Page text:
Attorney General Revokes Civil Asset Forfeiture Reforms

Published August 30, 2017

U.S. Attorney General Jeff Sessions is reinstating a U.S. Department of Justice (DOJ) program enabling local law enforcement agencies to circumvent state laws restricting civil asset forfeiture by laundering forfeited assets and money through a federal government fund.

On July 19, Sessions removed restrictions on DOJ’s equitable sharing program, allowing local law enforcement agencies to resume receiving the redistributed funds.

In 2015, DOJ prohibited federal agencies from “adopting” forfeited assets from local and state law enforcement agencies. The reform required federal agencies’ direct involvement in seizure actions, plus increased transparency and oversight, before takings could be deposited in the federal redistribution fund.

Sessions’ new policy undoes those reforms, allowing federal agencies to resume accepting proceeds from local police actions, without any federal involvement in the accompanying investigations.

Uniquely Un-American?

Diane Goldstein, a former lieutenant commander with the Redondo Beach, California police department and an executive board member of Law Enforcement Action Partnership, says civil asset forfeiture is an un-American practice.

“When you start taking a look at the history of forfeiture or forfeiture reform, we have to go back to our Founding Fathers,” Goldstein said. “This was the very thing that we fought against when we declared our freedom from Britain. All citizens require due process.”

Sessions’ reinstatement of this form of civil asset forfeiture is unconstitutional and infringes on citizens’ rights against government abuse, Goldstein says.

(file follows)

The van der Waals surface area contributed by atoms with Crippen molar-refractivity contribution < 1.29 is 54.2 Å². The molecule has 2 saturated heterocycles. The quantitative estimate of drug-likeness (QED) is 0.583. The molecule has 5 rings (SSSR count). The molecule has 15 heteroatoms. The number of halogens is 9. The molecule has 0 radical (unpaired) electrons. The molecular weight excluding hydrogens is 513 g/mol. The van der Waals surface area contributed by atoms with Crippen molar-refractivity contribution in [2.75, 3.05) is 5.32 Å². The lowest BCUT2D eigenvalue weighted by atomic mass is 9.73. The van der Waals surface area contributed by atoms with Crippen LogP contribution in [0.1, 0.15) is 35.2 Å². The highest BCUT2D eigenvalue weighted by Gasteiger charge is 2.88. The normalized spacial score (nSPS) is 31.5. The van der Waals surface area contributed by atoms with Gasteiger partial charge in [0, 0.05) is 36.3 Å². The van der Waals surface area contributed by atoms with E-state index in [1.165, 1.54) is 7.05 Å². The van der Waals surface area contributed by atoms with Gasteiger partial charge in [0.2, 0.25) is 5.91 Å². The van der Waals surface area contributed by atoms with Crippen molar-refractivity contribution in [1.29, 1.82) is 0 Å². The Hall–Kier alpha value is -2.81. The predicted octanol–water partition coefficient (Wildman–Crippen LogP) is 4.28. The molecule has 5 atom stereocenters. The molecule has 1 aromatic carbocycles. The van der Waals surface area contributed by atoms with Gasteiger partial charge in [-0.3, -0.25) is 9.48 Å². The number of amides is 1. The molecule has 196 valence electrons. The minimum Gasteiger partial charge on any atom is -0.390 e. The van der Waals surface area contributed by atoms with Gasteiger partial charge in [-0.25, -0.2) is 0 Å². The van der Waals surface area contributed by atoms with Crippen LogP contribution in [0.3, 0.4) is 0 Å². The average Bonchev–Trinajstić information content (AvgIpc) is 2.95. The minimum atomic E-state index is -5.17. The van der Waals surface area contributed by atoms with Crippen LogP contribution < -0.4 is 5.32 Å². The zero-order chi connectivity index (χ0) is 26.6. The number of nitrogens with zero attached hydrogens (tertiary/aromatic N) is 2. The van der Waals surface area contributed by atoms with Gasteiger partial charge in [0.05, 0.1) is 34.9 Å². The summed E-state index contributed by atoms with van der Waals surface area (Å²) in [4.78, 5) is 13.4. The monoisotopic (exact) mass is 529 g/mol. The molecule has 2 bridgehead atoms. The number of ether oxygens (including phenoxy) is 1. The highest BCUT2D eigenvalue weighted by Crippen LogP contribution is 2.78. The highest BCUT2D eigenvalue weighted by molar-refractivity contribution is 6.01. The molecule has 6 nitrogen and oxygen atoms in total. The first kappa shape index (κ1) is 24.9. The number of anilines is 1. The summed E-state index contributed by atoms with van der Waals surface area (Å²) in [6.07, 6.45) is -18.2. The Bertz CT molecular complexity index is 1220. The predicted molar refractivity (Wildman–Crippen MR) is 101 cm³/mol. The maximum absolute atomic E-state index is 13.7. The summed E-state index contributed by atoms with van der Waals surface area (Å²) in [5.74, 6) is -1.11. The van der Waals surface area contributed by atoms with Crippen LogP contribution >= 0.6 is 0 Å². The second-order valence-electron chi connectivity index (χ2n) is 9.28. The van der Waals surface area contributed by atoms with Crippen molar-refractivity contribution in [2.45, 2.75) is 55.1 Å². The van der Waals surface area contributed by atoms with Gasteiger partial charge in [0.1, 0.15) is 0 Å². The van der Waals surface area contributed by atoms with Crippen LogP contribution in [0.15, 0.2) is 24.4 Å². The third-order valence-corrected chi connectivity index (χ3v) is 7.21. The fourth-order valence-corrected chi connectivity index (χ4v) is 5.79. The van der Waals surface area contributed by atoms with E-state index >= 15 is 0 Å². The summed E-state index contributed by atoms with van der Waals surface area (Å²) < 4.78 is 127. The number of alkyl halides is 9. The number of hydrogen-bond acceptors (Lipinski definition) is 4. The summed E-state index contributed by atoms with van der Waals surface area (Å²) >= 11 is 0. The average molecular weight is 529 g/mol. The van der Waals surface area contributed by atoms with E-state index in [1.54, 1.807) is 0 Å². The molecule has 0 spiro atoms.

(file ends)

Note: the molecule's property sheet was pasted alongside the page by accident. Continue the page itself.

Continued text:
“I believe civil asset forfeiture is in complete violation of our Constitution,” Goldstein said. “What Jeff Sessions is doing is undermining federalism. He’s going to allow law enforcement to undermine state constitutions, state laws, and the Tenth Amendment.”

Stripping Property Rights

Derek Cohen, deputy director of Right on Crime, a joint project of the Texas Public Policy Foundation, the American Conservative Union Foundation, and Prison Fellowship, says civil asset forfeiture strips people of their rights to due process and favors the wealthy.

“It puts the procedural hurdles in front of a property owner, innocent or not,” Cohen said. “If somebody has means, then they’ll be able to forward their interests in the system, whether they prevail or not. If someone doesn’t have those means, they can’t even afford to mount a defense.”

High Price of Justice

Victims of civil asset forfeiture without being convicted of a crime are effectively required to pay the government to return their property, Cohen says.

“Sure, you get a hearing,” Cohen said. “But for a hearing, you need to take time off work. If you’re an hourly wage earner, that cuts into your time right there.

“I have my Ph.D. in criminology, and some of the arcane practices that are used pursuant to forfeiture, even I don’t understand,” Cohen said. “You have to get an attorney who specializes in this, which is not cheap. If we’re talking about the forfeiture of a $2,500 car that takes you $4,000 worth of time and effort to defend, did you really prevail?”